The Nexus 4--torn down.
Image courtesy of iFixit
The intrepid hardware tinkerers at iFixit
have torn down yet another newly-released gadget. Armed with only a spudger, razor blade, and Torx screwdriver, the gang took apart the Nexus 4's all-glass chassis to jump into the innards that fuel it and take a deeper look at those components.
To start, the rear cover of the phone does not conceal a battery, but rather a number of pressure contacts that power the NFC antenna and connect the induction coil to the motherboard for the Nexus 4's wireless charging capabilities. Though there's a battery connector that's screwed into place, the battery pack is actually secured to the case with adhesive which doesn't bode well for users who might wish to physically replace it in the future. It's interesting to note that the handset also contains the same a 3.8V 2100mAh battery as the iPhone 5. Underneath that, there's also a speaker enclosure, which is set atop a plastic frame that covers the motherboard, earpiece speaker, and vibrator motor.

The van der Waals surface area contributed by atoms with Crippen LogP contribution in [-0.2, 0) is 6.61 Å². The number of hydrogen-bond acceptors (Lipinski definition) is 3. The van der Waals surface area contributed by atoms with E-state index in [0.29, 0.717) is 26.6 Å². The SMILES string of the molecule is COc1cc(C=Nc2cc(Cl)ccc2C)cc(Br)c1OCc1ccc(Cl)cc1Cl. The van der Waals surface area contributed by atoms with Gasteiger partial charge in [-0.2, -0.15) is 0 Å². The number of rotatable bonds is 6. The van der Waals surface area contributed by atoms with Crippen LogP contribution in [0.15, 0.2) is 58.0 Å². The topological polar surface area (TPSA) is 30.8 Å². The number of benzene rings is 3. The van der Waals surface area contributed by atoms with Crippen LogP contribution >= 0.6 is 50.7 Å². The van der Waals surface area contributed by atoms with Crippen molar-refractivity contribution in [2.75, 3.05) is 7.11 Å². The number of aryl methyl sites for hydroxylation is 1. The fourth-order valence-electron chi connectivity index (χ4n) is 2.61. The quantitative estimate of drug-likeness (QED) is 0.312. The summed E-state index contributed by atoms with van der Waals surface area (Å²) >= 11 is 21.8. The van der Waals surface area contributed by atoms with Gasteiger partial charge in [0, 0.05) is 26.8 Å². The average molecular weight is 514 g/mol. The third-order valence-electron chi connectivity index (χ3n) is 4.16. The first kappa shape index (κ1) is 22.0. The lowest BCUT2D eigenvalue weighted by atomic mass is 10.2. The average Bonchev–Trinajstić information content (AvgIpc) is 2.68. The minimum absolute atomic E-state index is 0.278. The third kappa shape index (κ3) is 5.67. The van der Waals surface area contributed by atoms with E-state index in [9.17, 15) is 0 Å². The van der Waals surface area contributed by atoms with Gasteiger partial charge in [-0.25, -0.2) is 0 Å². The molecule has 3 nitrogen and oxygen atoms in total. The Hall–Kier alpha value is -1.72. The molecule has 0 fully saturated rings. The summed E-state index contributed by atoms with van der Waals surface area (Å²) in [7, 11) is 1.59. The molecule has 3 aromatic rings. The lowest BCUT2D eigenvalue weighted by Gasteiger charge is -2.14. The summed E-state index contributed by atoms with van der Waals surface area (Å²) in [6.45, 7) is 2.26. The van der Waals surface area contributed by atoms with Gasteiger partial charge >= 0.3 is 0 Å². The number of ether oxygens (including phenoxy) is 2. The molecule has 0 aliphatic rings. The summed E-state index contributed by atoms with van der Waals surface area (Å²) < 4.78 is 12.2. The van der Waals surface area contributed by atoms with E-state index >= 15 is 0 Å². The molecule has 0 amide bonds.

On the motherboard, iFixit points out that the Nexus 4 houses a total of five Avago chips'one for the GSM and Edge networks, three for power amplification, and one specifically for the handset's GPS capabilities. What's more: there's also a WTR1605L OVV PKK486R1 chip from Qualcomm tacked on to the motherboard, which we discovered is actually amulti-band
4G LTE chip. It's unclear
why it's not providing LTE capabilities to the Nexus 4, but it's possible that this could simply be a case of carrier restriction, or that it's the same chip featured in its sister phone, the Optimus G, and LG has simply left it in there to curb manufacturing costs on the handset.
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